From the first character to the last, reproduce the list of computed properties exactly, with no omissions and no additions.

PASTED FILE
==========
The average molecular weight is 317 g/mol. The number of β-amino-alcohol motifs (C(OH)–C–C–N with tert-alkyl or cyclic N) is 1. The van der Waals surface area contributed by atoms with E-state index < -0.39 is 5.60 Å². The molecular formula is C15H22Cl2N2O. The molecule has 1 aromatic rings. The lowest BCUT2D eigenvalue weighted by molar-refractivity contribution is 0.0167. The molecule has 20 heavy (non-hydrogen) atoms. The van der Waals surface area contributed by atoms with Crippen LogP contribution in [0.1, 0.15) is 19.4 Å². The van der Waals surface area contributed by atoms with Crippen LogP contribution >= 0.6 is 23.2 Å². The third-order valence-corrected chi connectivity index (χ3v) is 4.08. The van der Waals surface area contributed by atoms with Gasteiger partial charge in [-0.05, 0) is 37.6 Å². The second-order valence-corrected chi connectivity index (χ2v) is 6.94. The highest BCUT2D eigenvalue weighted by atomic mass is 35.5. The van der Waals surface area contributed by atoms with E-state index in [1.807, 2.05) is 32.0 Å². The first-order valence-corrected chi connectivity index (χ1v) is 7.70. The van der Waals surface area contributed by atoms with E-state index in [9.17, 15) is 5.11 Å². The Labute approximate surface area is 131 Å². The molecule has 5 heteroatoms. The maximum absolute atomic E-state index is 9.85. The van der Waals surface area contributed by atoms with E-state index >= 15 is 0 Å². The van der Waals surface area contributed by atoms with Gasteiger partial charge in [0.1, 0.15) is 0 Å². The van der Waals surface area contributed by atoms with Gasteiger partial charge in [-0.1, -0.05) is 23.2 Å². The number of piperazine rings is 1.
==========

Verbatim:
The average molecular weight is 317 g/mol. The number of β-amino-alcohol motifs (C(OH)–C–C–N with tert-alkyl or cyclic N) is 1. The van der Waals surface area contributed by atoms with E-state index < -0.39 is 5.60 Å². The molecular formula is C15H22Cl2N2O. The molecule has 1 aromatic rings. The lowest BCUT2D eigenvalue weighted by molar-refractivity contribution is 0.0167. The molecule has 20 heavy (non-hydrogen) atoms. The van der Waals surface area contributed by atoms with Crippen LogP contribution in [0.1, 0.15) is 19.4 Å². The van der Waals surface area contributed by atoms with Crippen LogP contribution >= 0.6 is 23.2 Å². The third-order valence-corrected chi connectivity index (χ3v) is 4.08. The van der Waals surface area contributed by atoms with Gasteiger partial charge in [-0.05, 0) is 37.6 Å². The second-order valence-corrected chi connectivity index (χ2v) is 6.94. The highest BCUT2D eigenvalue weighted by atomic mass is 35.5. The van der Waals surface area contributed by atoms with E-state index in [1.807, 2.05) is 32.0 Å². The first-order valence-corrected chi connectivity index (χ1v) is 7.70. The van der Waals surface area contributed by atoms with E-state index in [9.17, 15) is 5.11 Å². The Labute approximate surface area is 131 Å². The molecule has 5 heteroatoms. The maximum absolute atomic E-state index is 9.85. The van der Waals surface area contributed by atoms with E-state index >= 15 is 0 Å². The van der Waals surface area contributed by atoms with Gasteiger partial charge in [0.1, 0.15) is 0 Å². The van der Waals surface area contributed by atoms with Gasteiger partial charge in [-0.1, -0.05) is 23.2 Å². The number of piperazine rings is 1.